The Rehab Doctors
Board Certified in Physical Medicine and Rehabilitation & Board Certified in Sports Medicine located in Rapid City, SD
When your joint pain is severe, persists despite medical care, or you have a chronic pain condition, a joint injection may provide the relief you need to return to a more active life. The board-certified and Mayo Clinic-trained physicians at The Rehab Doctors in Rapid City, South Dakota, have extensive experience performing image-guided joint injections that effectively alleviate your pain and improve movement. If you suffer from joint pain, call the office or schedule an appointment online today.
Joint Injections Q & A
When might I need a joint injection?
You may need a joint injection to alleviate pain and improve movement in any joint. Joint pain often occurs due to conditions such as:
- Rheumatoid arthritis
- Runner’s knee
- Meniscus tear
- Shoulder labrum tear
- Rotator cuff injury and tendinitis
- Tennis and golfer’s elbow
- Carpal tunnel syndrome
- Injured ligaments
- Damaged cartilage
- Joint dislocation
The Rehab Doctors’ team also specializes in sacroiliac joint injections.
When does the sacroiliac joint need an injection?
The sacroiliac (SI) joint connects each side of your hips to the bottom of your spine, which is called the sacrum. When the SI joint is inflamed, arthritic, or its supporting ligaments are injured, you may feel pain along the joint.
However, SI joint problems commonly cause pain in your lower back, buttocks, hip, and groin. If the inflammation is severe, you may feel the pain down the back of your leg.
Which joints often need a joint injection?
The Rehab Doctors’ team administers joint injections, also called intra-articular injections, to the following to relieve pain:
The joints that connect spinal vertebrae are facet joints, so that type of injection is called a facet joint injection.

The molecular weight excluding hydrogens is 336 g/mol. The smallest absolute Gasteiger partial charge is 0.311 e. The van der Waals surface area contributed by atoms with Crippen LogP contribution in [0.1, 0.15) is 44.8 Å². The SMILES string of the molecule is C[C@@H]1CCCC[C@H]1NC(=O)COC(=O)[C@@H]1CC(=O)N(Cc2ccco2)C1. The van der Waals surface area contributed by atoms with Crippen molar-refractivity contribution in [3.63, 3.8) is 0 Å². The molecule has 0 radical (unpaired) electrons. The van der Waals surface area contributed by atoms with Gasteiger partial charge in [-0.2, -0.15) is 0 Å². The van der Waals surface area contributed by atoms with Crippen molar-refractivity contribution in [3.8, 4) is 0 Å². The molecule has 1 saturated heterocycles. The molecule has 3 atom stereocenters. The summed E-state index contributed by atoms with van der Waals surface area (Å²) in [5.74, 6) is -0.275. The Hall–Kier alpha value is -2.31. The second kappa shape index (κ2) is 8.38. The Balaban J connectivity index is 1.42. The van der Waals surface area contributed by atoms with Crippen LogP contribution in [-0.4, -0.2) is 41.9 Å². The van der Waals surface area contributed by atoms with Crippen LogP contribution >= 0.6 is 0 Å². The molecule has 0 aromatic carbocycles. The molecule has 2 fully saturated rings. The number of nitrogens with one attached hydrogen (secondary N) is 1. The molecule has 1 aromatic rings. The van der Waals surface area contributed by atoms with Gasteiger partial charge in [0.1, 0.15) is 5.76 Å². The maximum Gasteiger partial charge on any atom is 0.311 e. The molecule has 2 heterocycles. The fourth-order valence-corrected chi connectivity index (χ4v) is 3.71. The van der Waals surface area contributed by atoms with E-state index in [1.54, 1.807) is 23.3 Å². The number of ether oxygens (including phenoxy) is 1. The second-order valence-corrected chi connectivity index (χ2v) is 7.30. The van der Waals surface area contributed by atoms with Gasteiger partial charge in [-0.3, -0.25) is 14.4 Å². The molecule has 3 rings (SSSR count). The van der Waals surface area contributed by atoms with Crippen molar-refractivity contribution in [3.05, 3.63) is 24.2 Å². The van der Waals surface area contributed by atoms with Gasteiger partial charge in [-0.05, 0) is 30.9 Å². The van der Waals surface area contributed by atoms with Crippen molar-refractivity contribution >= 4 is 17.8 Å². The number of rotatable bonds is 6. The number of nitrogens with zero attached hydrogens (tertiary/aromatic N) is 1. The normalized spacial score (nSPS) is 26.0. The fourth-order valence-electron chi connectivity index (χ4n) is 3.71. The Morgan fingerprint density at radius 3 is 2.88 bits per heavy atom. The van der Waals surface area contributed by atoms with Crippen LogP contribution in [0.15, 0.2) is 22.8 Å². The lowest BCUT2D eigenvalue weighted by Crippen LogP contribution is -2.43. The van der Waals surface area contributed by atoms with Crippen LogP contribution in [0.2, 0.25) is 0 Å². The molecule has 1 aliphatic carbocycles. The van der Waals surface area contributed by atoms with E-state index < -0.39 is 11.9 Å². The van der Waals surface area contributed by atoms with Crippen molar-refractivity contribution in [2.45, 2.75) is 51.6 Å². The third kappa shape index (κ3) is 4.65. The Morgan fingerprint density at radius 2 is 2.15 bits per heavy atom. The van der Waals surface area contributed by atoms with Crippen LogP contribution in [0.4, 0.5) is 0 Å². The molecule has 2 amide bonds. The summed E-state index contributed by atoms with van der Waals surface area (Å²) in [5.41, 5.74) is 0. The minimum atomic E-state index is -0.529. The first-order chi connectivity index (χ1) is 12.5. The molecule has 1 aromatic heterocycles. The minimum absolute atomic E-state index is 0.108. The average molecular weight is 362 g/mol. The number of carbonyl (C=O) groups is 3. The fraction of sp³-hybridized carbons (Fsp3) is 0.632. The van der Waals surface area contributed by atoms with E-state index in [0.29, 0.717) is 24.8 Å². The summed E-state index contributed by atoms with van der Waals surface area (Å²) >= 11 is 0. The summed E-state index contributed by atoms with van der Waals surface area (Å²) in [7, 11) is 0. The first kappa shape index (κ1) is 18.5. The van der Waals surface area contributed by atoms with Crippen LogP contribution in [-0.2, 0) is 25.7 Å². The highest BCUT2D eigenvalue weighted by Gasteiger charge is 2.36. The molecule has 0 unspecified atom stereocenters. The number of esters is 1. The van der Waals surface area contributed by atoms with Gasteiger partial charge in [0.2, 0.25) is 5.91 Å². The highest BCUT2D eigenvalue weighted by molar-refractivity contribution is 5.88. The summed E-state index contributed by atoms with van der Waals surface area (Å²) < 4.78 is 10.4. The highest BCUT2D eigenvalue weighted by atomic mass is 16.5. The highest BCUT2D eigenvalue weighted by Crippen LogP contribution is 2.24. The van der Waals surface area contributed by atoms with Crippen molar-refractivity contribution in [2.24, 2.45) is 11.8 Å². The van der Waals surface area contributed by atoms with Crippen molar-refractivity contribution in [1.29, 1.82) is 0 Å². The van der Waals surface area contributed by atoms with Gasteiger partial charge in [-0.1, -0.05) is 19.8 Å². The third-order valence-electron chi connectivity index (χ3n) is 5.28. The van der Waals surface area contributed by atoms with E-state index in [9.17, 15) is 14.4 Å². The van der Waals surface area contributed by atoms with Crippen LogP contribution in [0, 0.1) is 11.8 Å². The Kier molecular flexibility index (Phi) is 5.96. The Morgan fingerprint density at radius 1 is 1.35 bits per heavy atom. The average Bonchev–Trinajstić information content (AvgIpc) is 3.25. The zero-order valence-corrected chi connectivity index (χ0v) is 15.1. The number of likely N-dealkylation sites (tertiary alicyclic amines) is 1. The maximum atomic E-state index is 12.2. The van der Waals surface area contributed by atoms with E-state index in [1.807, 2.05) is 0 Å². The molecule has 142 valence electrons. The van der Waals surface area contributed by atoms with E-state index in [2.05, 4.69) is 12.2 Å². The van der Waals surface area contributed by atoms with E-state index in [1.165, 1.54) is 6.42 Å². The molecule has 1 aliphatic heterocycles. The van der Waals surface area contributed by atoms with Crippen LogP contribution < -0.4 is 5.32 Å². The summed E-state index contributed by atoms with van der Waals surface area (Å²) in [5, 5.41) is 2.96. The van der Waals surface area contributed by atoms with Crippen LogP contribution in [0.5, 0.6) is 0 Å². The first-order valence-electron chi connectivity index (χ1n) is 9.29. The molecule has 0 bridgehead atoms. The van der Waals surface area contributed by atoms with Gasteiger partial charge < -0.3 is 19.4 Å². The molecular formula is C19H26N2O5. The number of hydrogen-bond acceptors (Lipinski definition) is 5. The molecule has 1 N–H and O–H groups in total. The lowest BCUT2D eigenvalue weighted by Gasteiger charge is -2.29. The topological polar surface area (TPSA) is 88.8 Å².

What medication does a joint injection contain?
Joint injections contain a local anesthetic and a corticosteroid. The anesthetic quickly but temporarily relieves your pain, while corticosteroids reduce inflammation. It takes corticosteroids 2-7 days to start working, but they provide longer-lasting pain relief.
The Rehab Doctors’ team also injects Synvisc®, which contains hyaluronic acid. Your joints naturally produce hyaluronic acid to act as a lubricant and shock absorber. Injecting Synvisc into an arthritic joint helps restore movement and relieve pain.
What should I expect during a joint injection?
The Rehab Doctors’ team performs joint injections using a thin needle and fluoroscopy (real-time X-rays) or ultrasound imaging to guide the needle into a safe and proper position. In some cases, your provider may inject a dye that highlights certain tissues and further ensures they inject the medication at the correct spot.
You’re monitored in the office for up to 30 minutes after your injection. When your provider clears you to go home, they give you discharge instructions that include a pain log.
You use the pain log to record the level of your pain every hour for six hours, and the next morning. This information helps your provider know how well your injection is working.
You may feel immediate pain relief, along with a little numbness in the area. Then your pain returns and may even feel worse before the corticosteroids kick in, but once your inflammation goes down, you can look forward to long-lasting pain relief.
If you have persistent or severe joint pain, call The Rehab Doctors, or use the online booking feature to schedule an appointment today.
Epidural Injectionsmore info
Neck Painmore info
Back Painmore info
Joint Injectionsmore info
Bursa Injectionsmore info
Pain Managementmore info
Carpal Tunnel Syndromemore info
Spinal Cord Stimulator Trialsmore info
Facet Injectionsmore info
Sports Medicinemore info
Stellate Ganglion Blocksmore info
Lumbar Discographymore info
Sympathetic Nerve Blocksmore info
Muscle Injectionsmore info
Ultrasound Guided Injectionsmore info
Musculoskeletal Injuriesmore info